A love for the environment, turns into years of volunteering
An Illinois native added Clinic for the Rehabilitation of Wildlife to the long line of organizations he volunteers for after he and his wife began visiting the island in the late 1980s.
“I’m big into the environment,” Denny Toll said, adding that he has dedicated almost 40 years of his life to volunteering, which has always included an aspect of the environment.
Every Monday, Toll cleans the animal cages at CROW and on Wednesdays he brings the Education Center to life during his Wildlife Rescue 101 presentation.
The energetic volunteer instantly captured the audience’s attention last week as he asked everyone where they were from before diving into what CROW does for the wildlife community. His presentation included multiple photographs and engaging stories of some of CROWs patients, some of which he rescued.
“When they make it and we go on releases that is the coolest thing in the whole wide world,” Toll said. “You open the door, step back and it comes out.”
Toll, who was born on the south side of Chicago, taught high school electives for seniors at Wheeling High School for 35 years, as well as coached for 18 years. Toll said the school had about 2,500 kids and is the largest school district outside of the City of Chicago in the state of Illinois.
“I don’t know why anyone would not want to teach,” he said. “It is the greatest job in the whole wide world. There were days I couldn’t wait to get to school.”
While he was teaching he began a club called SAVE, Students Against the Violations of the Environment. His group recycled newspapers and cans. On average they collected 11 tons of paper a year, 60 percent of which was used at the school. The club also raised between $800 to $1,000 in cans that were recycled.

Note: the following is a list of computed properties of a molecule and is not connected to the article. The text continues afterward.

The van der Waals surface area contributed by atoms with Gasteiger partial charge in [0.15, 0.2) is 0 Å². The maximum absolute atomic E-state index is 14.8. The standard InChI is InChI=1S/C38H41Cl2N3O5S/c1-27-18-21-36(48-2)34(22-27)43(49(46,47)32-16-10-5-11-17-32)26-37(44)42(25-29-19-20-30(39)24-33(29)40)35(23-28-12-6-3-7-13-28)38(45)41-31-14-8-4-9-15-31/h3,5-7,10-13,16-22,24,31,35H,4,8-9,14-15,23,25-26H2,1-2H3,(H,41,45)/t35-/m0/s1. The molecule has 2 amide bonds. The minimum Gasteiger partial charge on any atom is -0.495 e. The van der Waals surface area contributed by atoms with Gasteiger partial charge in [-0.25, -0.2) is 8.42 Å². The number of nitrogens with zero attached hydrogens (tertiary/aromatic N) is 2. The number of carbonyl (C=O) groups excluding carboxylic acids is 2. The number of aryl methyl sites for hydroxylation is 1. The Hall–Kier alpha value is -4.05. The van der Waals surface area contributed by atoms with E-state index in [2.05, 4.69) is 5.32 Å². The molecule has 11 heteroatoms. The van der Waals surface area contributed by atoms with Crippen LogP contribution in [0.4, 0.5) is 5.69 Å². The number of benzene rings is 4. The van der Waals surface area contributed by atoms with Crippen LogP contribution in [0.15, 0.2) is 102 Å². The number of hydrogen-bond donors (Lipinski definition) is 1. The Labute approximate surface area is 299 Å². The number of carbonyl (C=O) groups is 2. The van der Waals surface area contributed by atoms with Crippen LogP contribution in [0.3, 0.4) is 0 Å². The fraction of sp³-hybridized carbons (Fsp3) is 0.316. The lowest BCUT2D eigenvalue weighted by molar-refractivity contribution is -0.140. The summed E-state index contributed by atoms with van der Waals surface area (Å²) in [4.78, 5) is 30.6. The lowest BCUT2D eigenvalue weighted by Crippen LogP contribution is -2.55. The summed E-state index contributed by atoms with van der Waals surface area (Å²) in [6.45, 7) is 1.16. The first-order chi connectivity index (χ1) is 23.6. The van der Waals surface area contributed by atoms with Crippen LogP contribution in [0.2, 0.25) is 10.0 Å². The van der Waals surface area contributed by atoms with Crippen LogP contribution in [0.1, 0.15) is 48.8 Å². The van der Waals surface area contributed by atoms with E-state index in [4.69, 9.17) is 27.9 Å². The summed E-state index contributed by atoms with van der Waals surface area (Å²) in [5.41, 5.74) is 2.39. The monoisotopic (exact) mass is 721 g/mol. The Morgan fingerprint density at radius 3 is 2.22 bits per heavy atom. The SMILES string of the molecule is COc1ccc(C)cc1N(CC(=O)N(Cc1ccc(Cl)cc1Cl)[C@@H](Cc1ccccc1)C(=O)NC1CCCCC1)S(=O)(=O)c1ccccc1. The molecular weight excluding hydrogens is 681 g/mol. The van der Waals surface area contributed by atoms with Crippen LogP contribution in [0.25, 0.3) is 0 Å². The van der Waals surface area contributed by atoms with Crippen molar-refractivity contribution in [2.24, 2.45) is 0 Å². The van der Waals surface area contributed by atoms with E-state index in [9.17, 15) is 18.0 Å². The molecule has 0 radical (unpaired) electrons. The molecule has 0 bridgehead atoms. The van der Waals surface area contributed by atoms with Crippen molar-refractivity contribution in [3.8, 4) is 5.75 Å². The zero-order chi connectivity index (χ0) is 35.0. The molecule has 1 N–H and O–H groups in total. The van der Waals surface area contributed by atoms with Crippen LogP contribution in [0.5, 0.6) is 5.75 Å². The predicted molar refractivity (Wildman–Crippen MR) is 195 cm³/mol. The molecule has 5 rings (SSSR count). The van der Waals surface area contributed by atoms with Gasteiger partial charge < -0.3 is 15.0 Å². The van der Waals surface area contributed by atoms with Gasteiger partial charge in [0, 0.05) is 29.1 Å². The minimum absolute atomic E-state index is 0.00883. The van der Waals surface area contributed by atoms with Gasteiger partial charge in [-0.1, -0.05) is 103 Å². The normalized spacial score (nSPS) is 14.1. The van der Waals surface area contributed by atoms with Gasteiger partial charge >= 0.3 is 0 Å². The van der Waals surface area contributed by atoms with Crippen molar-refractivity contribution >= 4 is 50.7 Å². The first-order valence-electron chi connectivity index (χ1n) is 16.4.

The funds used from the recycling sponsored animals, one of which was a gorilla.
“I have always been big in the environment issues,” Toll said. “It is important.”
His giving heart continued throughout the years as he helped his students.
Eighty pairs of glasses were purchased between he and his wife for their students who were in need.
“I had a kid in my class. He was a starting halfback and a test was coming up. I said, ‘you have to pass this test for me’ and he said, ‘I can’t read,'” Toll said, adding that his student revealed he couldn’t see the page. “I said lets go. We went to Lens Crafters and he played that game. He got a scholarship to the University of Illinois and became a lawyer.”
Toll also began a turkey dinner program for Thanksgiving. The middle class and upper class students delivered a 10 pound turkey, five pounds of potatoes and canned vegetables to 700 people they provided the service for.
After discovering Southwest Florida, his volunteerism continued.
He spends time volunteering at Hope Hospice and is an usher at Barbara B Mann. When he is at his summer home he rescues dogs and cats for the Humane Society.
Three years ago, Toll set up a dance studio in his wife, who passed away five years ago, name in Fort Myers. Last year he took more than 20 girls to the Nutcracker ballet and this year seven of those girls are dancing in the ballet.
“I’m taking all the parents to see the kids dance,” he said.
When Toll is not volunteering, he spends time setting up at fine art craft shows at least three times during the winter months.
About 30 years ago while he was driving to his grandmother’s house on garbage day he noticed an old lawyer’s bookcase that was missing pieces. Picking up that one piece turned into a passion of taking antique furniture and turning into a work of art.
“I took an old buggy seat and made a chair,” Toll said, adding that he also has turned an old sewing machine table into a computer table.
“The furniture I have in this house and up north . . . every piece is an antique and every piece I refinished and completed. That is kind of cool,” he said smiling.
Toll now lives on Sanibel during the winter months and in Wisconsin during the summer months.
“I have a log cabin on the lake that I built myself,” he said.
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